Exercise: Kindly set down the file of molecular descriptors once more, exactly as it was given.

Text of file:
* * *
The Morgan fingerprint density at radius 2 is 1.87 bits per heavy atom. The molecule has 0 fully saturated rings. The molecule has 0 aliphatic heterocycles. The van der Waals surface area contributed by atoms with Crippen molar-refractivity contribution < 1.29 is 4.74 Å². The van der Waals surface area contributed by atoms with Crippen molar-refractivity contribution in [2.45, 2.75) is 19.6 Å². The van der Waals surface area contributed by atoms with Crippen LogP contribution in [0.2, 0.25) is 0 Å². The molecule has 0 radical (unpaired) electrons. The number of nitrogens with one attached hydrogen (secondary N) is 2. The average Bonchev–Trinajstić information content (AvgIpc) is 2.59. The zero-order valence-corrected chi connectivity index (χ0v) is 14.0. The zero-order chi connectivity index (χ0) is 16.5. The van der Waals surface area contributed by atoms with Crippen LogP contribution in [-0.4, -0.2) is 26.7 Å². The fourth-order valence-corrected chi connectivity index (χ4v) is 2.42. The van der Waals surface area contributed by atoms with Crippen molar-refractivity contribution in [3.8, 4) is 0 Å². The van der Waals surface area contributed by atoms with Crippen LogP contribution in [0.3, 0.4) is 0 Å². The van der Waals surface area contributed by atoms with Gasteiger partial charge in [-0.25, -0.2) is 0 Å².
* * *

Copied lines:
The Morgan fingerprint density at radius 2 is 1.87 bits per heavy atom. The molecule has 0 fully saturated rings. The molecule has 0 aliphatic heterocycles. The van der Waals surface area contributed by atoms with Crippen molar-refractivity contribution < 1.29 is 4.74 Å². The van der Waals surface area contributed by atoms with Crippen molar-refractivity contribution in [2.45, 2.75) is 19.6 Å². The van der Waals surface area contributed by atoms with Crippen LogP contribution in [0.2, 0.25) is 0 Å². The molecule has 0 radical (unpaired) electrons. The number of nitrogens with one attached hydrogen (secondary N) is 2. The average Bonchev–Trinajstić information content (AvgIpc) is 2.59. The zero-order valence-corrected chi connectivity index (χ0v) is 14.0. The zero-order chi connectivity index (χ0) is 16.5. The van der Waals surface area contributed by atoms with Crippen LogP contribution in [-0.4, -0.2) is 26.7 Å². The fourth-order valence-corrected chi connectivity index (χ4v) is 2.42. The van der Waals surface area contributed by atoms with Crippen molar-refractivity contribution in [3.8, 4) is 0 Å². The van der Waals surface area contributed by atoms with Crippen LogP contribution in [0.3, 0.4) is 0 Å². The van der Waals surface area contributed by atoms with Gasteiger partial charge in [-0.25, -0.2) is 0 Å².